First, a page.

In the New Egypt Day that is May 16, the Mom’s Club of New Egypt will hold a stem cell bone marrow drive from 9 a.m. to 1 p.m. at the municipal building, in memory of Matthew Brand, a teen died from leukemia, whose last wishes was to organise a bone marrow drive to save patients suffering from deadly leukemia.
Matthew did not able to survive despite having the transplant and even though he went into remission for 18 months. But he believed that stem cell transplant is the one way to save people.
DKMS America, an organization providing the supplies for the bone marrow drive, claimed that each year more than 140,000 people are diagnosed with leukemia, lymphoma and other blood cancers. But only three out of 10 patients could able to receive the bone marrow transplant that could save their lives.
Stephanie Palmer McMahon, president of the Mom’s Club of New Egypt, is encouraging residents to enjoy New Egypt Day and help save a life at the same time. The goal of the Mom’s Club is to have 500 people participate in the bone marrow drive.
Donors must be between the ages of 18 and 55 and must be in good general health.
A collection of cheek cells using a cottontipped swab is taken and sent to a lab to determine the tissue type. The data is then entered into the national registry in anonymous form so doctors can search for a donor for their patients.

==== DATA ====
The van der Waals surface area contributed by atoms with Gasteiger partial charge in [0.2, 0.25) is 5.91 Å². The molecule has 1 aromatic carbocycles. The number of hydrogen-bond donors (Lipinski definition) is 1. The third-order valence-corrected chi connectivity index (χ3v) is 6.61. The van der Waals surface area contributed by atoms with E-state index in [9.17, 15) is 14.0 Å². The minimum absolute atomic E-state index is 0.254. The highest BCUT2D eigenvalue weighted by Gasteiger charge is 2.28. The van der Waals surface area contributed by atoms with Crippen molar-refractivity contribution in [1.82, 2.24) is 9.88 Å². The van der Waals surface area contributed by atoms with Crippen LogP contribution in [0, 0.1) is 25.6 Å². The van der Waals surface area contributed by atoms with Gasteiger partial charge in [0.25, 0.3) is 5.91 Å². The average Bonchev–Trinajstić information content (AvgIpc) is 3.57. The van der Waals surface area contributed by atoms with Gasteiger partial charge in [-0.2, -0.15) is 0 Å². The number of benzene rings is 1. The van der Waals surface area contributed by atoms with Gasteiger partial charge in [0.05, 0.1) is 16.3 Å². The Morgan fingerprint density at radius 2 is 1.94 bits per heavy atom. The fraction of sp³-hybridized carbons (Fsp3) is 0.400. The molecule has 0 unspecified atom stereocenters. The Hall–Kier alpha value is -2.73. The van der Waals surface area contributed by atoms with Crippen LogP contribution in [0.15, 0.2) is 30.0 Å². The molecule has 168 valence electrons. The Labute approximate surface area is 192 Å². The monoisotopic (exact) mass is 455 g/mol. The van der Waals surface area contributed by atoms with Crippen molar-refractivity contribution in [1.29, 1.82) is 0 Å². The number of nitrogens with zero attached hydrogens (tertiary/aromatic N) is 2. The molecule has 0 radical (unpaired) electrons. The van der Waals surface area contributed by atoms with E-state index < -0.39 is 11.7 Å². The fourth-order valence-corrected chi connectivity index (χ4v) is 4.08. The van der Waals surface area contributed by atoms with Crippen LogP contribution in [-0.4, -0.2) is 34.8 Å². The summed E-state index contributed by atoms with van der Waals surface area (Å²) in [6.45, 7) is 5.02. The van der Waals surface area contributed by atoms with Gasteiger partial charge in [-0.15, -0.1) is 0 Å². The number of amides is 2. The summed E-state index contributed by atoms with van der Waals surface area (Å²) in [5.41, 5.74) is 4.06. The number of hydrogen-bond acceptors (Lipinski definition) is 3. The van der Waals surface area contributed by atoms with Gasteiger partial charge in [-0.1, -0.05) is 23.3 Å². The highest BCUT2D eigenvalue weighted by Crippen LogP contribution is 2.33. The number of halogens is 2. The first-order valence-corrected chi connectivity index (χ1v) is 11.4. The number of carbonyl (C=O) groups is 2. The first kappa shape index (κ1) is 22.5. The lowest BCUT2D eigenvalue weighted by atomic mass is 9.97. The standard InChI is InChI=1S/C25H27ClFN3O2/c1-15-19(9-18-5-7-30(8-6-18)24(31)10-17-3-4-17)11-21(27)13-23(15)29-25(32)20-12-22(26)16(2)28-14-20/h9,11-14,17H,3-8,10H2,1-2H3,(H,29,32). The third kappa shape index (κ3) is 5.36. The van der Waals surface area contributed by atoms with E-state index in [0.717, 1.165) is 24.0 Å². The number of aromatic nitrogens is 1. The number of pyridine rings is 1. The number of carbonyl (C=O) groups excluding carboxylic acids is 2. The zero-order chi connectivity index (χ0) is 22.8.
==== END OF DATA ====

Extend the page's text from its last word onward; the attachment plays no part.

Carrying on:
If a donor is selected as a match for a patient, there are two procedures, both outpatient, that may be done to donate the marrow.
Approximately 80 percent of collections are performed by peripheral blood stem cell, which involves taking daily medication four to five days before the collection to increase blood stem cells. The donor’s blood is removed from one arm, passed through a machine that separates out the cells used in transplant, and returned through the other arm.
About 20 percent of collections are performed through marrow tissue, in which doctors collect the cells with a special needle from the pelvic bone, where a small amount of marrow containing stem cells is extracted. This is a surgical procedure done under general or local anesthesia, so the donor does not experience pain during the collection process.
For more information, contact McMahon at 609-758-8869. To organize a bone marrow drive in your community, visit www.dkmsamericas. org.
Source: Tri-Town News